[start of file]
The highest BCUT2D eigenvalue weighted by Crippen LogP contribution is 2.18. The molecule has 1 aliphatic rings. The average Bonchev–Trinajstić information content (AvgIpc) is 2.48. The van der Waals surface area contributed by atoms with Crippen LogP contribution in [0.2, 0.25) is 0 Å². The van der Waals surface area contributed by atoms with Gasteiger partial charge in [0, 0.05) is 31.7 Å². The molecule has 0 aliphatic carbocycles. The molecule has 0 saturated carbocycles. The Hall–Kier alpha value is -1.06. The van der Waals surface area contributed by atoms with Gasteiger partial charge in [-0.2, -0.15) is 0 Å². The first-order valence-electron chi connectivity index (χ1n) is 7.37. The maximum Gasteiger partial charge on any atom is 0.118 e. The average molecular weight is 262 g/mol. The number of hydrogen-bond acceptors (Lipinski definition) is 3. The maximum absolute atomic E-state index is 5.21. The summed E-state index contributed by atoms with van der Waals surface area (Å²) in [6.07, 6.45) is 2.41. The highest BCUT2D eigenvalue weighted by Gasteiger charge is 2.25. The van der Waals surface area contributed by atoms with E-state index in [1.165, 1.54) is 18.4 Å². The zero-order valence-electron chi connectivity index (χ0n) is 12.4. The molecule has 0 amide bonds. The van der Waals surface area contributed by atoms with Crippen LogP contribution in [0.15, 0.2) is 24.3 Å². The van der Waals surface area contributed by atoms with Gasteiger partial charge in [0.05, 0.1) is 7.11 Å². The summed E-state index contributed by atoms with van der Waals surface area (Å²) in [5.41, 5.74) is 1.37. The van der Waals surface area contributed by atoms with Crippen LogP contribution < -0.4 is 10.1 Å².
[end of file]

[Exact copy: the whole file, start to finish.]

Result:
The highest BCUT2D eigenvalue weighted by Crippen LogP contribution is 2.18. The molecule has 1 aliphatic rings. The average Bonchev–Trinajstić information content (AvgIpc) is 2.48. The van der Waals surface area contributed by atoms with Crippen LogP contribution in [0.2, 0.25) is 0 Å². The van der Waals surface area contributed by atoms with Gasteiger partial charge in [0, 0.05) is 31.7 Å². The molecule has 0 aliphatic carbocycles. The molecule has 0 saturated carbocycles. The Hall–Kier alpha value is -1.06. The van der Waals surface area contributed by atoms with Gasteiger partial charge in [-0.2, -0.15) is 0 Å². The first-order valence-electron chi connectivity index (χ1n) is 7.37. The maximum Gasteiger partial charge on any atom is 0.118 e. The average molecular weight is 262 g/mol. The number of hydrogen-bond acceptors (Lipinski definition) is 3. The maximum absolute atomic E-state index is 5.21. The summed E-state index contributed by atoms with van der Waals surface area (Å²) in [6.07, 6.45) is 2.41. The highest BCUT2D eigenvalue weighted by Gasteiger charge is 2.25. The van der Waals surface area contributed by atoms with E-state index in [1.165, 1.54) is 18.4 Å². The zero-order valence-electron chi connectivity index (χ0n) is 12.4. The molecule has 0 amide bonds. The van der Waals surface area contributed by atoms with Crippen LogP contribution in [0.15, 0.2) is 24.3 Å². The van der Waals surface area contributed by atoms with Gasteiger partial charge in [0.05, 0.1) is 7.11 Å². The summed E-state index contributed by atoms with van der Waals surface area (Å²) in [5.41, 5.74) is 1.37. The van der Waals surface area contributed by atoms with Crippen LogP contribution < -0.4 is 10.1 Å².